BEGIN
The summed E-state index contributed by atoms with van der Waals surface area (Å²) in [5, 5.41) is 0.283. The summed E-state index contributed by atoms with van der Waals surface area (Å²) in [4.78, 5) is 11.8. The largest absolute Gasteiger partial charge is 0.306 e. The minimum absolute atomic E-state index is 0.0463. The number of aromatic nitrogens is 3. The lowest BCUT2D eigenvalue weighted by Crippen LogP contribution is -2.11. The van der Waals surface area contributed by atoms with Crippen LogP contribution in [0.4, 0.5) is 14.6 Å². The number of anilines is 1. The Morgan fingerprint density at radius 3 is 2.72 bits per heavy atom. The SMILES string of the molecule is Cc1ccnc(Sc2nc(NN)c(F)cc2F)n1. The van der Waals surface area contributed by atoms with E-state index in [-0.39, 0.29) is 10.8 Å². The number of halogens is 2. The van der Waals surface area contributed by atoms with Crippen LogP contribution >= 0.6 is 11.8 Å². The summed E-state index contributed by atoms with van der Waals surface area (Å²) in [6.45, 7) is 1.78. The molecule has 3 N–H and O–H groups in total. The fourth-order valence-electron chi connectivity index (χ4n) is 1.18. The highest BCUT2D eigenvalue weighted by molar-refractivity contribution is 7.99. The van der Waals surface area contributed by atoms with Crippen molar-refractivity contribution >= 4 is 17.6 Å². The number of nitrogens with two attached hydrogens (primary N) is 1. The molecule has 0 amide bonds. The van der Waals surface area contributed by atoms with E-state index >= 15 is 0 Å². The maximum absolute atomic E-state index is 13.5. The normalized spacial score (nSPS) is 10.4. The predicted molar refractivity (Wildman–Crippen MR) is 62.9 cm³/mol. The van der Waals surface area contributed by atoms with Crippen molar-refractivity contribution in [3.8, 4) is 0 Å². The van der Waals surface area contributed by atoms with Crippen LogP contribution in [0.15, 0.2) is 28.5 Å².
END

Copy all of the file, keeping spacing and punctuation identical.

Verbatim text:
The summed E-state index contributed by atoms with van der Waals surface area (Å²) in [5, 5.41) is 0.283. The summed E-state index contributed by atoms with van der Waals surface area (Å²) in [4.78, 5) is 11.8. The largest absolute Gasteiger partial charge is 0.306 e. The minimum absolute atomic E-state index is 0.0463. The number of aromatic nitrogens is 3. The lowest BCUT2D eigenvalue weighted by Crippen LogP contribution is -2.11. The van der Waals surface area contributed by atoms with Crippen LogP contribution in [0.4, 0.5) is 14.6 Å². The number of anilines is 1. The Morgan fingerprint density at radius 3 is 2.72 bits per heavy atom. The SMILES string of the molecule is Cc1ccnc(Sc2nc(NN)c(F)cc2F)n1. The van der Waals surface area contributed by atoms with E-state index in [-0.39, 0.29) is 10.8 Å². The number of halogens is 2. The van der Waals surface area contributed by atoms with Crippen LogP contribution >= 0.6 is 11.8 Å². The summed E-state index contributed by atoms with van der Waals surface area (Å²) in [6.45, 7) is 1.78. The molecule has 3 N–H and O–H groups in total. The fourth-order valence-electron chi connectivity index (χ4n) is 1.18. The highest BCUT2D eigenvalue weighted by molar-refractivity contribution is 7.99. The van der Waals surface area contributed by atoms with Crippen molar-refractivity contribution >= 4 is 17.6 Å². The number of nitrogens with two attached hydrogens (primary N) is 1. The molecule has 0 amide bonds. The van der Waals surface area contributed by atoms with E-state index >= 15 is 0 Å². The maximum absolute atomic E-state index is 13.5. The normalized spacial score (nSPS) is 10.4. The predicted molar refractivity (Wildman–Crippen MR) is 62.9 cm³/mol. The van der Waals surface area contributed by atoms with Crippen molar-refractivity contribution in [3.8, 4) is 0 Å². The van der Waals surface area contributed by atoms with Crippen LogP contribution in [0.15, 0.2) is 28.5 Å².